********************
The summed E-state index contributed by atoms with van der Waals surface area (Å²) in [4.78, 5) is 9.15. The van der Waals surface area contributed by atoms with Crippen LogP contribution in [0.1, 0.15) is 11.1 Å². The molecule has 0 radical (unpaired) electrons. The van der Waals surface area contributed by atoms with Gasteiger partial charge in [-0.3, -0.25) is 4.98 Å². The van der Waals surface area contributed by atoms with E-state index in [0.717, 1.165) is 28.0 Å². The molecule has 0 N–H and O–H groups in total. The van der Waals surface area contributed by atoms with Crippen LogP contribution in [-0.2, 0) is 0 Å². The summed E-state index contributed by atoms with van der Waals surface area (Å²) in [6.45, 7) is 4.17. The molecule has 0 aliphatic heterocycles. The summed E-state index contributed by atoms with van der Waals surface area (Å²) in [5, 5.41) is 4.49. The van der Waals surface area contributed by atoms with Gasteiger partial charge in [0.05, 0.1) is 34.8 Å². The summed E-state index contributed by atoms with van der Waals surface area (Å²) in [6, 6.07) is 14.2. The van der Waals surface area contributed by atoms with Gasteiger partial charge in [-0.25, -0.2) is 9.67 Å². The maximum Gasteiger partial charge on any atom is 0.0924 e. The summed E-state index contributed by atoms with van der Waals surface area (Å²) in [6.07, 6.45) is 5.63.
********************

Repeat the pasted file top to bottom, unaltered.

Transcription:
The summed E-state index contributed by atoms with van der Waals surface area (Å²) in [4.78, 5) is 9.15. The van der Waals surface area contributed by atoms with Crippen LogP contribution in [0.1, 0.15) is 11.1 Å². The molecule has 0 radical (unpaired) electrons. The van der Waals surface area contributed by atoms with Gasteiger partial charge in [-0.3, -0.25) is 4.98 Å². The van der Waals surface area contributed by atoms with E-state index in [0.717, 1.165) is 28.0 Å². The molecule has 0 N–H and O–H groups in total. The van der Waals surface area contributed by atoms with Crippen LogP contribution in [-0.2, 0) is 0 Å². The summed E-state index contributed by atoms with van der Waals surface area (Å²) in [6.45, 7) is 4.17. The molecule has 0 aliphatic heterocycles. The summed E-state index contributed by atoms with van der Waals surface area (Å²) in [5, 5.41) is 4.49. The van der Waals surface area contributed by atoms with Gasteiger partial charge in [0.05, 0.1) is 34.8 Å². The summed E-state index contributed by atoms with van der Waals surface area (Å²) in [6, 6.07) is 14.2. The van der Waals surface area contributed by atoms with Gasteiger partial charge in [-0.25, -0.2) is 9.67 Å². The maximum Gasteiger partial charge on any atom is 0.0924 e. The summed E-state index contributed by atoms with van der Waals surface area (Å²) in [6.07, 6.45) is 5.63.